A Day Without a Drug Commercial

Last night I dreamed there was a day without a drug commercial….

When I woke up, reality stared me in the face.  It couldn’t be true.  Not right now.  Not without revolutionary changes in the drug industry.

Here are some numbers that may surprise you.  Or maybe not.

Six out of ten adults in the U.S. take a prescription medication.  That’s up from five out of ten a decade ago.  (These numbers appeared in a recent study published in the Journal of the American Medical Association.)

Further, nine out of ten people over 65 take at least one drug, and four out of ten take five or more—nearly twice as many as a decade ago.

One more statistic:  insured adults under 65 are twice as likely to take medication as the uninsured.

Are you surprised by any of these numbers?  I’m not.

Until the 1990s, drug companies largely relied on physicians to promote their prescription drugs. But in 1997, the Food and Drug Administration revised its earlier rules on direct-to-consumer (DTC) advertising, putting fewer restrictions on the advertising of pharmaceuticals on TV and radio, as well as in print and other media.  We’re one of only two countries–New Zealand is the other one–that permit this kind of advertising.

The Food and Drug Administration is responsible for regulating it and is supposed to take into account ethical and other concerns to prevent the undue influence of DTC advertising on consumer demand.  The fear was that advertising would lead to a demand for medically unnecessary prescription meds.

It’s pretty clear to me that it has.  Do you agree?

Just look at the statistics.  The number of people taking prescription drugs increases every year.  In my view, advertising has encouraged them to seek drugs that may be medically unnecessary.

Of course, many meds are essential to preserve a patient’s life and health.  But have you heard the TV commercials?  Some of them highlight obscure illnesses that affect a small number of TV viewers.  But whether we suffer from these ailments or not, we’re all constantly assaulted by these ads.  And think about it:  If you feel a little under the weather one day, or a bit down in the dumps because of something that happened at work, or just feeling stressed because the neighbor’s dog keeps barking every night, might those ads induce you to call your doc and demand a new drug to deal with it?

The drug commercials appear to target those who watch daytime TV—mostly older folks and the unemployed.  Because I work at home, I sometimes watch TV news while I munch on my peanut butter sandwich.  But if I don’t hit the mute button fast enough, I’m bombarded by annoying ads describing all sorts of horrible diseases.  And the side effects of the drugs?  Hearing them recited (as rapidly as possible) is enough to make me lose my appetite.  One commercial stated some possible side effects:  suicidal thoughts or actions; new or worsening depression; blurry vision; swelling of face, mouth, hands or feet; and trouble breathing.  Good grief!  The side effects sounded worse than the disease.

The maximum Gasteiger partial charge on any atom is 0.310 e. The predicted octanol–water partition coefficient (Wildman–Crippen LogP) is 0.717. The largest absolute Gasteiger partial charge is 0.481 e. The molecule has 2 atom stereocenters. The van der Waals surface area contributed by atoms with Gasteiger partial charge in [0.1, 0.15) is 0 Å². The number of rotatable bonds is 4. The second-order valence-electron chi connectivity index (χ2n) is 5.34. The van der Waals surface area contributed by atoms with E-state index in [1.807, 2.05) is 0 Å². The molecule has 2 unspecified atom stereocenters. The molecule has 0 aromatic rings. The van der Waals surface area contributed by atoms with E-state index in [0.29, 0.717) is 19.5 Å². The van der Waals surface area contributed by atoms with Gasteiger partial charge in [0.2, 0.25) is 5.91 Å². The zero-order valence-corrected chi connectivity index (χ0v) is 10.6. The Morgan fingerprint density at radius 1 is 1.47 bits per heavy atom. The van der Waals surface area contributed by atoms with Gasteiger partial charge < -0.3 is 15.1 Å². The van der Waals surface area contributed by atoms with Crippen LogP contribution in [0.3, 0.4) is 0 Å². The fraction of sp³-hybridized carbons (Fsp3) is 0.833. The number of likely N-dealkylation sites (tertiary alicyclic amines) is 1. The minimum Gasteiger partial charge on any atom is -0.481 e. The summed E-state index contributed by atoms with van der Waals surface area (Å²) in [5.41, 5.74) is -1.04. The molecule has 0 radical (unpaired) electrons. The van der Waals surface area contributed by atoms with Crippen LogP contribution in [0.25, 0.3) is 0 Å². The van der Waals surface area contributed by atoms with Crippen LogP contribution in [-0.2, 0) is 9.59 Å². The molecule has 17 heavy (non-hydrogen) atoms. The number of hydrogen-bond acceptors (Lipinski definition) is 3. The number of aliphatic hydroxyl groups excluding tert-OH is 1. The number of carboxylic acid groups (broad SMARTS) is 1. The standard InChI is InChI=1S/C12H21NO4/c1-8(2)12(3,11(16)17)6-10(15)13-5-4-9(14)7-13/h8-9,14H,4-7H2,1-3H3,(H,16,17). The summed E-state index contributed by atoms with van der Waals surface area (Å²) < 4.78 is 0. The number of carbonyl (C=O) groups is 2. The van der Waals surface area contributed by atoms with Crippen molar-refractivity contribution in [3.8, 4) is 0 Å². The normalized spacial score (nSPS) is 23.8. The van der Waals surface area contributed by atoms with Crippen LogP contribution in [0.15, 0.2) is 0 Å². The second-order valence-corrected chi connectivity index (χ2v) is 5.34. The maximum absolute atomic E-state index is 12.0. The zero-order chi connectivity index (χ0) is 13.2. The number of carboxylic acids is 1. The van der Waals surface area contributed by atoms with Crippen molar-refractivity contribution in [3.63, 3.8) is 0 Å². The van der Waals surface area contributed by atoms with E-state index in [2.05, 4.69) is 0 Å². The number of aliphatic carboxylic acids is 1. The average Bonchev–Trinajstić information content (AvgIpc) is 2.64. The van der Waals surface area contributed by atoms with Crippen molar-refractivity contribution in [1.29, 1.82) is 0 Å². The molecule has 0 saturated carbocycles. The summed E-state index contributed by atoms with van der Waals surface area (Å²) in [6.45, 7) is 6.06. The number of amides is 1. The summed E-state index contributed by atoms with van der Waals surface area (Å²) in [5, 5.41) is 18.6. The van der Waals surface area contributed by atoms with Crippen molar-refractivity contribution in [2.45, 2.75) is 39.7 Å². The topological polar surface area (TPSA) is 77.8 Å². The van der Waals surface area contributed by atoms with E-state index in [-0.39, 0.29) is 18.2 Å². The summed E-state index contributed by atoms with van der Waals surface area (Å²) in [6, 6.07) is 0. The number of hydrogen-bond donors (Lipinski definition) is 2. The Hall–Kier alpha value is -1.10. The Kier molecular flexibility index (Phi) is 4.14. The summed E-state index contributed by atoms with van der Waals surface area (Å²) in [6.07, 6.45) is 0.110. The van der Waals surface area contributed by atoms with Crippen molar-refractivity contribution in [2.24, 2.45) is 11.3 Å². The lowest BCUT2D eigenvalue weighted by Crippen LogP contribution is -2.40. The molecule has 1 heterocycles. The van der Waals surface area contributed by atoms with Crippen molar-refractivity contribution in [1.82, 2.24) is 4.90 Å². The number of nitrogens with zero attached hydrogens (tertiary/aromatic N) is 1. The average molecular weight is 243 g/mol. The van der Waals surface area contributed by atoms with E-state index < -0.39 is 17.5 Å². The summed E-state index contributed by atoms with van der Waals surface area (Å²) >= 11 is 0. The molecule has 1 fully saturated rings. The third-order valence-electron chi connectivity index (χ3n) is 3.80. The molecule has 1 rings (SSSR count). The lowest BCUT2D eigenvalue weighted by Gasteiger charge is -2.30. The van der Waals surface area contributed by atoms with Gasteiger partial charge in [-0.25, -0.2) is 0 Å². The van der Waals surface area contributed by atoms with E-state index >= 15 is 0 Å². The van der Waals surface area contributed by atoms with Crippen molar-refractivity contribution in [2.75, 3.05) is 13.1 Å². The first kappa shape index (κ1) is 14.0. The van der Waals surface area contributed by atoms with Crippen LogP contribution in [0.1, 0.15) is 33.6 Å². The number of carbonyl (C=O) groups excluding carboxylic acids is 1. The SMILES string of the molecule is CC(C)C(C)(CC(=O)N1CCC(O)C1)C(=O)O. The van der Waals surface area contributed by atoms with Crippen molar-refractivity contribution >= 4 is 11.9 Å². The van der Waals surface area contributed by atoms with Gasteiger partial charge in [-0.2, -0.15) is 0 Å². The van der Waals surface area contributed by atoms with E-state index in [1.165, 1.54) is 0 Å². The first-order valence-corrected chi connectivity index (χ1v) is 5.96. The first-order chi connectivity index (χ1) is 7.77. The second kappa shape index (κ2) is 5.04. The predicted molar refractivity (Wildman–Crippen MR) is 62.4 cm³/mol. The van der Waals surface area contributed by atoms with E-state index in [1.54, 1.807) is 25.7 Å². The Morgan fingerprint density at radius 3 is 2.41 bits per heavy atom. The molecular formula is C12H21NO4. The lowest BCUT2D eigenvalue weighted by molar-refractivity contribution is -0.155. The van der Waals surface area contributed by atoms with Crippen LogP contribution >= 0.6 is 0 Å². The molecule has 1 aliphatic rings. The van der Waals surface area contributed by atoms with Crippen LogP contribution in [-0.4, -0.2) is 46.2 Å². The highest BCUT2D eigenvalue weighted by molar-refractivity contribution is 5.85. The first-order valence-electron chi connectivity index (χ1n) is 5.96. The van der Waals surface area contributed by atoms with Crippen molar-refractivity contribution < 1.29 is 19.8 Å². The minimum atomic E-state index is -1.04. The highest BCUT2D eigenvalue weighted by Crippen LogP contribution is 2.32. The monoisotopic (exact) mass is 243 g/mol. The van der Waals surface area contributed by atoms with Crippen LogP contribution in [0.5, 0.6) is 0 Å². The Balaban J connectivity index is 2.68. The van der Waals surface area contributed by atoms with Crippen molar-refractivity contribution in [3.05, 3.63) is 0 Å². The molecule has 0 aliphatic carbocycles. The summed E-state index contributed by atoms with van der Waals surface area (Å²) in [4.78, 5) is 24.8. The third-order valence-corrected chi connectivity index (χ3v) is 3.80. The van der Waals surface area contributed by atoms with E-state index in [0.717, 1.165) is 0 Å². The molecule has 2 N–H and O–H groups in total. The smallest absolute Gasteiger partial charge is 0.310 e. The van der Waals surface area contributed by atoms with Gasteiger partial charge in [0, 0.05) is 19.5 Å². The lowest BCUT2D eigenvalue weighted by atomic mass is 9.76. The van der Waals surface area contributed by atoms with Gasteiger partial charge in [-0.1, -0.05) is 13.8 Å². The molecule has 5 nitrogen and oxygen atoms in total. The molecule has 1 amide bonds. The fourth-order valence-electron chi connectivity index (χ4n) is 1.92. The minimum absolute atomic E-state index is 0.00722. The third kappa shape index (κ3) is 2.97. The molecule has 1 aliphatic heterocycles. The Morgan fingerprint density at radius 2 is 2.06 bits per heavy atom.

I’m not the only one annoyed by drug commercials.  In November 2015, the American Medical Association called for a ban on DTC ads of prescription drugs. Physicians cited genuine concerns that a growing proliferation of ads was driving the demand for expensive treatments despite the effectiveness of less costly alternatives.  They also cited concerns that marketing costs were fueling escalating drug prices, noting that advertising dollars spent by drug makers had increased by 30 percent in the previous two years, totaling $4.5 billion.

The World Health Organization has also concluded that DTC ads promote expensive brand-name drugs.  WHO has recommended against allowing DTC ads, noting surveys in the US and New Zealand showing that when patients ask for a specific drug by name, they receive it more often than not.

Senator Bernie Sanders has repeatedly stated that Americans pay the highest prices in the world for prescription drugs.  He and other Senators introduced a bill in 2015 aimed at skyrocketing drug prices, and Sanders went on to rail against them during his 2016 presidential campaign.

Another member of Congress, Representative Rosa DeLauro (D-Conn.), has introduced a bill specifically focused on DTC ads.  Calling for a three-year moratorium on advertising new prescription drugs directly to consumers, the bill would freeze these ads, with the aim of holding down health-care costs.

DeLauro has argued, much like the AMA, that DTC ads can inflate health-care costs if they prompt consumers to seek newer, higher-priced meds.  The Responsibility in Drug Advertising Act would amend the current Food, Drug, and Cosmetic Act and is the latest effort to squelch DTC advertising of prescription meds.

The fact that insured adults under 65 are twice as likely to take prescription meds as those who are not insured highlights a couple of things:  That these ads are pretty much about making more and more money for the drug manufacturers.  And that most of the people who can afford them are either insured or in an over-65 program covering many of their medical expenses.  So it’s easy to see that manufacturers can charge inflated prices because these consumers are reimbursed by their insurance companies.  No wonder health insurance costs so much!  And those who are uninsured must struggle to pay the escalating prices or go without the drugs they genuinely need.